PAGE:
All I'm saying is that at least these people were attempting to fix a problem as opposed to those who, during their quest for wealth, actually created the toxic mess and then left it behind with total disregard.

edit on 13-8-2015 by Flatfish because: (no reason given)



posted on Aug, 13 2015 @ 07:01 PM
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a reply to: ~Lucidity

Actually the wastewater was coming from two other mines that fed back into Gold King after the EPA started plugging them.



posted on Aug, 13 2015 @ 07:02 PM
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a reply to: infolurker

It's really disturbing, but i find this to be totally plausible. Our Govt. is not working in OUR own best interests, but in their own. These sick bastards are killing our beautiful planet for money, greed, and who knows what else... I wish someone would tell them that they can't take all their money with them down to hell..



posted on Aug, 13 2015 @ 07:07 PM
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a reply to: Flatfish

Private contractor that does the majority of the EPA's work in that region according to the news.



posted on Aug, 13 2015 @ 07:07 PM
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The "Contractor" has been exposed.

And I bet they knew what they were doing and had special training for the employees.

EPA contractor behind Colorado mine spill got $381 million from taxpayers




posted on Aug, 13 2015 @ 07:15 PM
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originally posted by: Attentionwandered
a reply to: Flatfish

I absolutely agree with you here flatfish. The gold mining/oil industry is destroying the planet, they are the real culprit. But in the end they don't just 'run for the hills'.

You're forgetting these corporations lobby the EPA, and basically call the shots, so that they can keep conducting their business. Thats when I start to get scared of something much bigger!


You're absolutely correct and if we're every going to make our government beholden to the "people" again, the first steps have to include outlawing paid lobbyist of any kind and removal of corporate personhood by reversing the Citizen's United SCOTUS decision.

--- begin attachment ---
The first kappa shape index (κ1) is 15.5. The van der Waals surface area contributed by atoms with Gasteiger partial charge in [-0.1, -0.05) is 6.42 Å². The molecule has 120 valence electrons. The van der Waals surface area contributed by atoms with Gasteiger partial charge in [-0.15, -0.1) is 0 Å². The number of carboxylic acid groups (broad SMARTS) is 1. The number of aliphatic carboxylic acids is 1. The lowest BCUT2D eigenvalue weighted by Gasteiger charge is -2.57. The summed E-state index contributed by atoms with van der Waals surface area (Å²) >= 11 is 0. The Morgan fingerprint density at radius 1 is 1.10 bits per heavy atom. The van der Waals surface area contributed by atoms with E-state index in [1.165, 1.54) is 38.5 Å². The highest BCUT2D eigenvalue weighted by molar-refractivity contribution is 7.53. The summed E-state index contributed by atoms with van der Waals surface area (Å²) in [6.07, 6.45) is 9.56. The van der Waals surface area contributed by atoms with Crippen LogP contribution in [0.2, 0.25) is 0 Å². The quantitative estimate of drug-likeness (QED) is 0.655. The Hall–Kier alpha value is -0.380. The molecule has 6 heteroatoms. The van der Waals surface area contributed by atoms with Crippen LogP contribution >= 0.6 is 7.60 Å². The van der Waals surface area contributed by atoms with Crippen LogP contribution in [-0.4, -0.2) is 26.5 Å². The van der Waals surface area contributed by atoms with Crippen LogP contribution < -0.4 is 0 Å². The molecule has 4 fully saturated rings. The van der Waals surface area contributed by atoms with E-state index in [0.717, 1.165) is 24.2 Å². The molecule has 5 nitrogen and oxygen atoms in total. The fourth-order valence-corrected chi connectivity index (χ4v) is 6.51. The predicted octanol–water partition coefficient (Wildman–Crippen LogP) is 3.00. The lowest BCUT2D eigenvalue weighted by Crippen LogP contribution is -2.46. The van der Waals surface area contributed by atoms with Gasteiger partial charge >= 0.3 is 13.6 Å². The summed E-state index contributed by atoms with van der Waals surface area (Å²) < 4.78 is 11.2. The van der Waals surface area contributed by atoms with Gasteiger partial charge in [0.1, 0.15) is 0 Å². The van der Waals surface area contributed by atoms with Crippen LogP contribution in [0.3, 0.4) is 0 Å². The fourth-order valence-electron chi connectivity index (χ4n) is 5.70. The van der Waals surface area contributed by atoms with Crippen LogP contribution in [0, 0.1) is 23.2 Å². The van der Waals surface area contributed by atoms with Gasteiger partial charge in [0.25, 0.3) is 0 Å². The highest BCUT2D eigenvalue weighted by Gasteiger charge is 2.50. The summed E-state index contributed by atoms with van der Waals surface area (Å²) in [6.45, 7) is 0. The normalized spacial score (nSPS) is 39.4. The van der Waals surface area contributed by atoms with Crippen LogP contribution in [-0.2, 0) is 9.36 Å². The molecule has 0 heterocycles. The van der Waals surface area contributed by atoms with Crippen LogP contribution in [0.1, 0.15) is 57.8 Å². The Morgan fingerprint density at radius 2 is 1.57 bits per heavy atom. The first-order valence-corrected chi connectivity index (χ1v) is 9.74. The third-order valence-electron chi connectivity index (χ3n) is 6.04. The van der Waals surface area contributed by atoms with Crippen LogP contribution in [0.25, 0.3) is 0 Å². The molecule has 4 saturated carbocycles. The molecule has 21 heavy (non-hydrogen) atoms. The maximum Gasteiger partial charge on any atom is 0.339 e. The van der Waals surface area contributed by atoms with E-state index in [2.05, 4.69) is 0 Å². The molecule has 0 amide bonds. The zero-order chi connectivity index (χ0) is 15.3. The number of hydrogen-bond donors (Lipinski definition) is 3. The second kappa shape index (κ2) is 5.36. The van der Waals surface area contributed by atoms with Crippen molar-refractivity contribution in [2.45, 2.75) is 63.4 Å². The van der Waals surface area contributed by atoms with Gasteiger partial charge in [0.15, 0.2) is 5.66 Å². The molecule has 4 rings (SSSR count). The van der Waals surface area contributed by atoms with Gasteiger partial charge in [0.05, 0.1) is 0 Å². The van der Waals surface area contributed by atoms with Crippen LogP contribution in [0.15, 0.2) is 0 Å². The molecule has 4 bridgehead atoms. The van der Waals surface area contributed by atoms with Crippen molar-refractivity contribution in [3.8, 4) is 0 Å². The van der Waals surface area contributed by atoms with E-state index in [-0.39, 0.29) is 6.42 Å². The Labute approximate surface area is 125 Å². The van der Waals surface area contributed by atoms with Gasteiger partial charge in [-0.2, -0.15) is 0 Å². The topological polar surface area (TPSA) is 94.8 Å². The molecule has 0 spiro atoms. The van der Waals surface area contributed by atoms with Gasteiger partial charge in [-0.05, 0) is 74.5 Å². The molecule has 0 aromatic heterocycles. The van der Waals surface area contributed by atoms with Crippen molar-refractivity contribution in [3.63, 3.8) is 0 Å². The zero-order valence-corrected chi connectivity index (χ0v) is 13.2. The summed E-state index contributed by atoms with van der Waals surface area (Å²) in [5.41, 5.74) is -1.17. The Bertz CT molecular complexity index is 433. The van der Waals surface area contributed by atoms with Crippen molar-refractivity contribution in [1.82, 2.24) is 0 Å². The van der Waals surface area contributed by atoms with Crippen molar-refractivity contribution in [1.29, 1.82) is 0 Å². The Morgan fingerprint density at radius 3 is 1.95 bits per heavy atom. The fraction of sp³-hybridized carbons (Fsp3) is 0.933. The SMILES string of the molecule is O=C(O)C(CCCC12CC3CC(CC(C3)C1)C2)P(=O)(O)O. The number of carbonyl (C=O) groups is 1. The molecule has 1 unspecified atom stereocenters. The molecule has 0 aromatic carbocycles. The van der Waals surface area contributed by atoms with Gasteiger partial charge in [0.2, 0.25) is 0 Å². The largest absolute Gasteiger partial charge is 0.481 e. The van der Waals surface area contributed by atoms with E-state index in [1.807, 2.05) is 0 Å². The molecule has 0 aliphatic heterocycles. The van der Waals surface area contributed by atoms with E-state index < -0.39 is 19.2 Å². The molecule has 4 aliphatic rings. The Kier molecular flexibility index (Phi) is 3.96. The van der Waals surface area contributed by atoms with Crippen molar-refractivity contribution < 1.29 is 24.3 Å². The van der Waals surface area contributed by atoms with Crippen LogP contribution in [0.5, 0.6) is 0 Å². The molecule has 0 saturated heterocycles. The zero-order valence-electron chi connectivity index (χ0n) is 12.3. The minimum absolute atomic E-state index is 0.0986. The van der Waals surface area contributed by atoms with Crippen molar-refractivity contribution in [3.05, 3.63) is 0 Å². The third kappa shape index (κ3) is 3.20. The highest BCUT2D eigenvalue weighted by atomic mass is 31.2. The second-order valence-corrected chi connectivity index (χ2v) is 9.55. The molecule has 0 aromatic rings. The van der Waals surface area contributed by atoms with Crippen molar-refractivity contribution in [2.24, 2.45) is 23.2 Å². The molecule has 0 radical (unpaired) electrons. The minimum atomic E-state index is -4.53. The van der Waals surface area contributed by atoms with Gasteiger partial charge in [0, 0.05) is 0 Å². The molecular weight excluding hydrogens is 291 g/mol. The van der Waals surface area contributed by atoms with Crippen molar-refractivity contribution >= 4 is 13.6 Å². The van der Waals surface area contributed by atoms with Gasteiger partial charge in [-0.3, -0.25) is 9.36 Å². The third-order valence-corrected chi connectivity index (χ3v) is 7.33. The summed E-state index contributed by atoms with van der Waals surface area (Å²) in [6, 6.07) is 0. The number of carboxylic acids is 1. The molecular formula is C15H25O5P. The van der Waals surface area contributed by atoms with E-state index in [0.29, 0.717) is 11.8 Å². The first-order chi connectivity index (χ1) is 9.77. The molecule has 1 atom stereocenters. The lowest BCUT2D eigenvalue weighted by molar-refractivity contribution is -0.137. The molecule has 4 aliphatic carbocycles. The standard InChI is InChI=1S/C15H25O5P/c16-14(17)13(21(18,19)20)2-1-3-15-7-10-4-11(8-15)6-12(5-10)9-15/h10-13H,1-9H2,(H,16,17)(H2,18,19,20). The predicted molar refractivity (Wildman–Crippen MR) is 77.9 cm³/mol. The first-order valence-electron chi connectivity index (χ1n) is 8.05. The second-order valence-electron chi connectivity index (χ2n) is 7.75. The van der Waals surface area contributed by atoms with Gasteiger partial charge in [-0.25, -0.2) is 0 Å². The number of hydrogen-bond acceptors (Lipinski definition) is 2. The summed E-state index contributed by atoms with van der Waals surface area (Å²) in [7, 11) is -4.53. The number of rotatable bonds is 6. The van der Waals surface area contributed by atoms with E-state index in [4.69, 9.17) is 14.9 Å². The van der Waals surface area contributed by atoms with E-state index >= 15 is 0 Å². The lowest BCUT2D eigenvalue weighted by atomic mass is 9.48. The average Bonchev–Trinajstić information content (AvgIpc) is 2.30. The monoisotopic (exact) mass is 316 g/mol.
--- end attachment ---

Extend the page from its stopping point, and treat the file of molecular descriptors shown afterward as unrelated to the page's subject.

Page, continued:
Doing those two things would have a huge impact.

Hell, most congressional representatives view the profession of paid lobbying as their "go-to" retirement pkg. anyway.

But make no mistake about it, corruption is in no way limited to government. That's just where it seems to have the biggest impact on the most people.


edit on 13-8-2015 by Flatfish because: (no reason given)



posted on Aug, 13 2015 @ 07:16 PM
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a reply to: xuenchen

Wouldn't the Govt. contractor need to be bonded and insured? Can't they go to the insurance company to pay for this over the taxpayers?



posted on Aug, 13 2015 @ 07:21 PM
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originally posted by: jhn7537
a reply to: xuenchen

Wouldn't the Govt. contractor need to be bonded and insured? Can't they go to the insurance company to pay for this over the taxpayers?


Hmmm.

Good point.

Might be possible.




posted on Aug, 13 2015 @ 07:30 PM
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originally posted by: GovWatch79
a reply to: Flatfish

Private contractor that does the majority of the EPA's work in that region according to the news.


And what difference does it make whether the pollutants came from more than one abandoned mine or that this contractor does a lot of work for the EPA?

Does that mean that it's okay if profiteers leave toxic messes in their wakes so long as more than one of them did it?

Does acquiring repeated business from the EPA somehow mean you're supposed to be immune from having accidents?

At this time, there is absolutely no proof that this spill was intentional.



posted on Aug, 13 2015 @ 07:36 PM
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originally posted by: jhn7537
a reply to: xuenchen

Wouldn't the Govt. contractor need to be bonded and insured? Can't they go to the insurance company to pay for this over the taxpayers?


Unless they were granted some kind of immunity by the EPA or some other branch of govt. for even agreeing to mess with this stuff, I would just imagine they were and are.

Now, whether or not their coverage is substantial enough to cover the actual damages in this particular case, that's a whole nuther question.